We never had an allowance as kids. The only thing any of us ever got paid for was mowing the grass when we were a little older, except for my sister painting the garage one summer. And several years in the fall when leaves covered the ground I would spend an afternoon raking to surprise my dad when he got home from work, and occasionally he gave me a quarter for doing that if I hinted enough! That was the only money I had, except for the occasional birthday dimes that relatives sent me and change we collected from turning in soda bottles for the nickel redemption!

One frustration I did have with my mom was her control over my money. When I was old enough to mow and then babysit and then get my first job. I still had to ask before I spent it, and she would often say no. Her intention was that I not spend it on something she deemed to be foolish and later regret it, but I think I would have learned that lesson better if I had actually experienced the consequences of my bad choice! I decided way back then that I would let my kids spend their money as they wished, and I have kept that promise to myself!

We absolutely did not get paid a single penny for grades. It was expected that we would do well - or at least the best we could. My children don't get money for grades either; we wanted them to learn the intrinsic reward of doing well in school.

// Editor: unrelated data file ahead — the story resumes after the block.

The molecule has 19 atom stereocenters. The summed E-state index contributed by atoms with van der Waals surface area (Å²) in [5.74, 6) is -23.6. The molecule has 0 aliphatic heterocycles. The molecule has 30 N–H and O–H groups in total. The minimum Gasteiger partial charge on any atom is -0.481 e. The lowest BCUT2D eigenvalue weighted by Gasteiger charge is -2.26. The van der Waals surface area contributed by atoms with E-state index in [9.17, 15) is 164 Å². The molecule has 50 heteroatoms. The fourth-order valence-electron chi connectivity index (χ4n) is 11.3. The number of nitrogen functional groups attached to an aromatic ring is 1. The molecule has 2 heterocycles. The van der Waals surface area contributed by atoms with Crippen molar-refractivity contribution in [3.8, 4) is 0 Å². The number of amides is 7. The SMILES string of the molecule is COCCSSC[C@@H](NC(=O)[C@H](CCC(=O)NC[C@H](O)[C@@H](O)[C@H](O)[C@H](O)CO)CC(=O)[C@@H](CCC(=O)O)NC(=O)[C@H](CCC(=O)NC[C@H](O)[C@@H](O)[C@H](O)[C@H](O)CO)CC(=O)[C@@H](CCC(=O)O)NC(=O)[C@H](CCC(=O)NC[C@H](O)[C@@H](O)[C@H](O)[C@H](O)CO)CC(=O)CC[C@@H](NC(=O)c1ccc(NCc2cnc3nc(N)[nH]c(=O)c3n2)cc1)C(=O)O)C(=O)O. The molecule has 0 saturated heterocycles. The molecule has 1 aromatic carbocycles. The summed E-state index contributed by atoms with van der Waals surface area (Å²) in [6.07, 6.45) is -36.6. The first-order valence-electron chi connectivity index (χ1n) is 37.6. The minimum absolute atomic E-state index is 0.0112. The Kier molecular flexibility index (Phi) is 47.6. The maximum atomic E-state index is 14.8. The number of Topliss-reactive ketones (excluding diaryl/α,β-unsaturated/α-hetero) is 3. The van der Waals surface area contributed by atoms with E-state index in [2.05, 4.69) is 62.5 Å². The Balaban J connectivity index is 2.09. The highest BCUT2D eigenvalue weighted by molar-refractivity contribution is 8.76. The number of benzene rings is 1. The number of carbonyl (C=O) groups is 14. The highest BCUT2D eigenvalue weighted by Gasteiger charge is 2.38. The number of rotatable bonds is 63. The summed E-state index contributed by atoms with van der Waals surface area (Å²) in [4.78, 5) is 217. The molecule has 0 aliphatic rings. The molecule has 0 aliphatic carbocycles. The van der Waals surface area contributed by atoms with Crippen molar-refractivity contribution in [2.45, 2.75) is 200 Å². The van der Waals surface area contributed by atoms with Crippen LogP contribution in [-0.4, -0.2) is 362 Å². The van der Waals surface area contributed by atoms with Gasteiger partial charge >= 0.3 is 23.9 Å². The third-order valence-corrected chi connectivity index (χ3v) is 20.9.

I got my first checking account when I was sixteen and working at Sears. Back then, the best "starter" credit cards were Palais Royal (part of the Beall's chain) and Sears, so those were the first (and only) ones I got in my late teens. Fortunately, I have never struggled with credit card debt; to me (and my man), a credit card is simply a convenience and it gets paid completely each month. I can't stand the idea of paying all that interest!

As much as I didn't like my parents' frugality as I was growing up, I was very grateful when the time came for my mom to move to assisted living that my dad had so carefully invested. They were never rich, but he wisely planned for their later years.

Now it's your turn! Post your memories on your blog and link up here!


View blog reactions


Nel said...

Enjoyed your post, I think our childhoods were a lot alike. It is funny the older you get the wiser your parents were!
until next time... nel

Unknown said...

The thing I love about Flashback is the perspective, we don't get perspective until we are looking back on the situation.

Great prompt!!


Lea @ CiCis Corner said...

I so enjoyed this prompt as it brought back some wonderful memories for me and the valuable lessons by parents taught us about money. Many of our lessons overlapped.

Blessings to you and thanks for hosting us each week! Hugs!

Craig Weeks said...